29 Jul 2020

As Māori students faced education inequality during lockdown, iwi stepped up - report

3:35 pm on 29 July 2020

The Covid-19 lockdown saw young Māori students battle with unequal access to digital technology, stymieing their efforts as learning went online.

Students at Pacific Advance Secondary School. Note only use identifying pictures for stories about PASS - only non-identifiying pictures may be reused.

File image. Photo: RNZ / Claire Eastham-Farrelly

The finding came from a new report that also praised the way iwi stepped in to provide resources and support, and suggested iwi should play a larger role in the education system.

The report, Addressing rangatahi education - challenges after Covid-19, is a joint effort by Ngāti Whātua Ōrākei and the University of Auckland.

It was based on research undertaken by Ngāti Whātua Ōrākei during lockdown to assess its effects on whānau.

Ngāti Whātua Ōrākei Whai Maia chief executive Rangimarie Hunia said the iwi was alarmed by the high number of whānau struggling with remote education challenges, so it conducted surveys to understand the specific issues and level of support needed within the iwi.

It found that of 668 rangatahi aged between 12 and 17 years - including 217 senior students studying NCEA - more than 50 percent only had, at best, an internet-enabled phone in the household to use for remote learning.

A lack of access to suitable digital devices had flow-on effects for students - negatively impacting their mental health and resilience, and senior students being worried about their future prospects.

To address the issue, the iwi distributed more than 400 Chromebooks to whānau.

Ngāti Whātua Ōrākei Whai Maia chief executive and a co-author of the report, Rangimarie Hunia, told Morning Report that there was a real concern that Māori children had suffered during the lockdown.

"I think what [the report] highlighted was the inequality that's currently existing. No one in March assumed that we were going to go into a global pandemic. So I think what we've found here is a whole lot of structural barriers that have come to the fore, particularly in the education space."

As well as lacking the tools for learning - devices and so on - they also did not have access to information, she said.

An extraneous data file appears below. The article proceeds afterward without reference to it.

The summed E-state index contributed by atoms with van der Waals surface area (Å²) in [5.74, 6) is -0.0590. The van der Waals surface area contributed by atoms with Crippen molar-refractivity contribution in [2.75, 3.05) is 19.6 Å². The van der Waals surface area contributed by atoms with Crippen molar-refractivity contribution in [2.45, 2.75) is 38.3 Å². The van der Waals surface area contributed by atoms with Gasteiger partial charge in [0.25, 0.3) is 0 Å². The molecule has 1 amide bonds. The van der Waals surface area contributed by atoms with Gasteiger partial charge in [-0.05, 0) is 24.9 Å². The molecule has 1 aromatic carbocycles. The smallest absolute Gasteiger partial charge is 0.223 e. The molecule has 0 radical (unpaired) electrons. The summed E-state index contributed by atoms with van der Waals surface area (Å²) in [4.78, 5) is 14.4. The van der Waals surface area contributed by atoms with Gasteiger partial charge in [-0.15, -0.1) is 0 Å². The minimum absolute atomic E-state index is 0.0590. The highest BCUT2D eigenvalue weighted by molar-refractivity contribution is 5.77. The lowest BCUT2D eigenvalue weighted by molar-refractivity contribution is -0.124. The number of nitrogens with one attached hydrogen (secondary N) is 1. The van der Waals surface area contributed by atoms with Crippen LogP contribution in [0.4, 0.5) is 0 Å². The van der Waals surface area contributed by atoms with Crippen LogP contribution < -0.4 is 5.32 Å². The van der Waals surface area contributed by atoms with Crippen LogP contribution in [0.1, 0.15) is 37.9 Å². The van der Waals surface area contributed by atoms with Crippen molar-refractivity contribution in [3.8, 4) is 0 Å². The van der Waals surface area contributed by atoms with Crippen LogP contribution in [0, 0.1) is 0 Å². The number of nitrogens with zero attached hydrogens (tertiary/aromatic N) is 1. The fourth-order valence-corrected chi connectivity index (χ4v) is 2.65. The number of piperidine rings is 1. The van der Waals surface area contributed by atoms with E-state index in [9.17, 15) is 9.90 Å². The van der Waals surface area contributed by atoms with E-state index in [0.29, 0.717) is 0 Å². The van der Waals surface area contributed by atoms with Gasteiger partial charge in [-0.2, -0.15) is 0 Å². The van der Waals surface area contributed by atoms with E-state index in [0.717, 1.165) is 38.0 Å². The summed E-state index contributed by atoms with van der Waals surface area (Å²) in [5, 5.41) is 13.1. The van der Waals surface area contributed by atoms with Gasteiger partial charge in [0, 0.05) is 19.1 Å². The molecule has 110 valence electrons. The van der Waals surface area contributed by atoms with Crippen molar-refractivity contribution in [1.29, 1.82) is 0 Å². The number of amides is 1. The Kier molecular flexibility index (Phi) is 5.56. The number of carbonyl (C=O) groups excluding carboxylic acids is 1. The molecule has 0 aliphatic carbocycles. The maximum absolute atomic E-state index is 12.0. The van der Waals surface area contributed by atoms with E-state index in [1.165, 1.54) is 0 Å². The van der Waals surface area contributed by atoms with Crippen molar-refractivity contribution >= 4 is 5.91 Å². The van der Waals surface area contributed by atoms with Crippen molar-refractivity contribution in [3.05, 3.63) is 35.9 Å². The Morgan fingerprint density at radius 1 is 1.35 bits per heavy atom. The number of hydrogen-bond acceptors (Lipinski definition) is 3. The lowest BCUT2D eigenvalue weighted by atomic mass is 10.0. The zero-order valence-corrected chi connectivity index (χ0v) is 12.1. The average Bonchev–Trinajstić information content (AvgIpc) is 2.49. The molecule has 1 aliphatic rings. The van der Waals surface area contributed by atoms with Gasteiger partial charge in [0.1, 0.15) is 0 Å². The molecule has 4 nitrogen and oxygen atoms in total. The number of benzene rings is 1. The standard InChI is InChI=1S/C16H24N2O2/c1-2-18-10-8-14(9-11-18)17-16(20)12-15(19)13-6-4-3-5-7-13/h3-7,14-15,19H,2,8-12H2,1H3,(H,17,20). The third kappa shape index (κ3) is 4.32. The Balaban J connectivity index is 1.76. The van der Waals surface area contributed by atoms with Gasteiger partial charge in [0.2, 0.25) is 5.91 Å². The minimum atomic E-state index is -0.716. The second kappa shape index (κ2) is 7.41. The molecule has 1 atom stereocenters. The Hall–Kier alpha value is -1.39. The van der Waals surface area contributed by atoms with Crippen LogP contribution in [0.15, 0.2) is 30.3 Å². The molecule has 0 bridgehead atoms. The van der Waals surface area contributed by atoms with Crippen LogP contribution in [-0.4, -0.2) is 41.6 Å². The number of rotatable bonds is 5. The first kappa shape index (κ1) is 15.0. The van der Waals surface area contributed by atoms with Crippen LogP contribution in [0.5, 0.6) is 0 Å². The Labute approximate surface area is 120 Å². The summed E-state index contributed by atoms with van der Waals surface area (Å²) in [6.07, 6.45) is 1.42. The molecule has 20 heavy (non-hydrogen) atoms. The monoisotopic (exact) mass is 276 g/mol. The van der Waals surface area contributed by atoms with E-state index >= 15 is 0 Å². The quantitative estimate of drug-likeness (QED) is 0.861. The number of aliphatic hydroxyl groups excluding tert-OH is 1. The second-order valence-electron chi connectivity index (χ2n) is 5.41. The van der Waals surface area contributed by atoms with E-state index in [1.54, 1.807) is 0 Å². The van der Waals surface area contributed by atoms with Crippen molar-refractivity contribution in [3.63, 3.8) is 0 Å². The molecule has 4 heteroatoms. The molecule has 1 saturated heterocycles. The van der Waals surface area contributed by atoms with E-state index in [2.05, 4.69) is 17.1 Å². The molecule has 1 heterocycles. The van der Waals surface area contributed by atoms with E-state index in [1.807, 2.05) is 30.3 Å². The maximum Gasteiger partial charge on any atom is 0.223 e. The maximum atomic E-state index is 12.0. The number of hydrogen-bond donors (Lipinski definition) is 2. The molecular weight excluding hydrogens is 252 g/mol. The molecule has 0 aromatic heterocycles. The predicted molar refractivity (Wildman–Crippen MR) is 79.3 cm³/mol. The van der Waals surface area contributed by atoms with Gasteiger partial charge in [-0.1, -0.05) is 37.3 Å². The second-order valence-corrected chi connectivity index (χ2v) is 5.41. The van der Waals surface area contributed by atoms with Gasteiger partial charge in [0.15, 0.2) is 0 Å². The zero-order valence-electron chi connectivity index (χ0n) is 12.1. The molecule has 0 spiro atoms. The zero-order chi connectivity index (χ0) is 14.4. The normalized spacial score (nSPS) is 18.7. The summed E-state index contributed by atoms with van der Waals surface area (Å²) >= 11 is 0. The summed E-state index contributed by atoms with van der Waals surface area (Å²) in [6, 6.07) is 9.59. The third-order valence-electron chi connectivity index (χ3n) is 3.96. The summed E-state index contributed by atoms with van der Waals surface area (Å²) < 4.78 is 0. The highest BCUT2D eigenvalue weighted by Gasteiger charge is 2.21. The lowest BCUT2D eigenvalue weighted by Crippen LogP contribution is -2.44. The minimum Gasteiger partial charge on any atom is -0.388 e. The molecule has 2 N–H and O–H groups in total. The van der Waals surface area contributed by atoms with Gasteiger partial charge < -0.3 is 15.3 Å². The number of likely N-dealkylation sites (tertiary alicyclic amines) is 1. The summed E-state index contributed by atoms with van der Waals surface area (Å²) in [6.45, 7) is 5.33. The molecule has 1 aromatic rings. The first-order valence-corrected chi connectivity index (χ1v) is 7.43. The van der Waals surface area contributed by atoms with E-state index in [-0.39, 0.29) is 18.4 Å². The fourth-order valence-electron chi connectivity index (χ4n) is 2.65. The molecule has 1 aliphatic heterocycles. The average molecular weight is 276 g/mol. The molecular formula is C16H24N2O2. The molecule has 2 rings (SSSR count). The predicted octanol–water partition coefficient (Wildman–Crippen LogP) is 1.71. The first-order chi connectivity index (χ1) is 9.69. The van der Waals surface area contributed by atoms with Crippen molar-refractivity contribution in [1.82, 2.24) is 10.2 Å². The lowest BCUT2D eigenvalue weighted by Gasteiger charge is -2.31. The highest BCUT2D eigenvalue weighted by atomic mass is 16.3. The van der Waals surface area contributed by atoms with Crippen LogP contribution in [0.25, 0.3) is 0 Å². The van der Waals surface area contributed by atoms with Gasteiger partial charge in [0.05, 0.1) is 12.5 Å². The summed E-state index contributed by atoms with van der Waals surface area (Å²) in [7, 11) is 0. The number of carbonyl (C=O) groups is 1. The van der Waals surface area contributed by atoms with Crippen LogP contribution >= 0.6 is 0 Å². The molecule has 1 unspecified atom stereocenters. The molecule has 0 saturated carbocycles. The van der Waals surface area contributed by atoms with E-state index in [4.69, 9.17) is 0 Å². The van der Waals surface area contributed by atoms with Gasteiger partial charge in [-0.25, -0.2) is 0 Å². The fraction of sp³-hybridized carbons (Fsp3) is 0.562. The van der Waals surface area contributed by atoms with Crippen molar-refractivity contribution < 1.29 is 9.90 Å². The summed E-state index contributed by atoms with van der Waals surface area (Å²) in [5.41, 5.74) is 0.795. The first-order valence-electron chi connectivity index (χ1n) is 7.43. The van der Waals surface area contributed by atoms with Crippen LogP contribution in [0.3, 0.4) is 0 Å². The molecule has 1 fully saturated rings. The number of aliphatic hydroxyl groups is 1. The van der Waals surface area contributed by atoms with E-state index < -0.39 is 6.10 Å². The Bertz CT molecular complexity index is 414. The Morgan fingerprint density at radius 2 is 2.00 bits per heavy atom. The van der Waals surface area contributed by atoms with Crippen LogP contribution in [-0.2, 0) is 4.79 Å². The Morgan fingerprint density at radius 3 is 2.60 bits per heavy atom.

"So it's not just the digital tool, it's access to the internet environment. And then there was the third part of it, which is some schools are really prepared for online learning and some are not. And so how we support them across those multiple domains has become the area that we wanted to be more invested in."

In addition, she said: "we need to we need to invest in [children] to get them prepared. I think the other part that we found here, too, was that parents struggled overnight to become teachers.

"And so it's not just about the learner's experience. It's also around how do we support parents to be more active and engaged in supportive and in their children's learning."

To speed that process up, Hunia said: "We've got to be able to speed up the universal provision of suitable devices. So that's got to be absolute number one. So I think the government put a lot of effort into particularly NCEA level one, two, three.

"And we're saying that we have to (expand) that to the younger level... The second part is that we've got to address the connectivity barriers.

"People have to have access, if digital education is going to be the way we're going, they've got to have access to the internet. Too many people were using data, so they were using phones to try and get there. And not everybody had unlimited data to be able to access their learning.

"So the second thing, the third thing, is that we have to get smarter about how we partner with iwi and Māori around educational solutions... we see this as a really good opportunity to start looking at alternative ways...

"The next piece for us, is there has been a gap, we have to acknowledge that right now there's an educational gap that needs to be filled. So that has to require accelerated learning and additional tutoring for our kids, because that eight weeks [of lockdown], while it doesn't sound like much, actually for many of our children, it is. It's a huge barrier."

Co-author Professor Stuart McNaughton, from the Faculty of Education and Social Work at the University of Auckland, said: "The insights provided by Ngāti Whātua Ōrākei point to how the education system can better partner with iwi to overcome the divides and build on strengths".

He was impressed by efforts of the iwi to assist their whānau and support the learning of their tamariki and rangatahi.

"It emphasises the need, in the event of a national lockdown, for the government to ensure every school student requiring digital access to online lessons, resources, or learning support is supplied with a digital device and internet connectivity."

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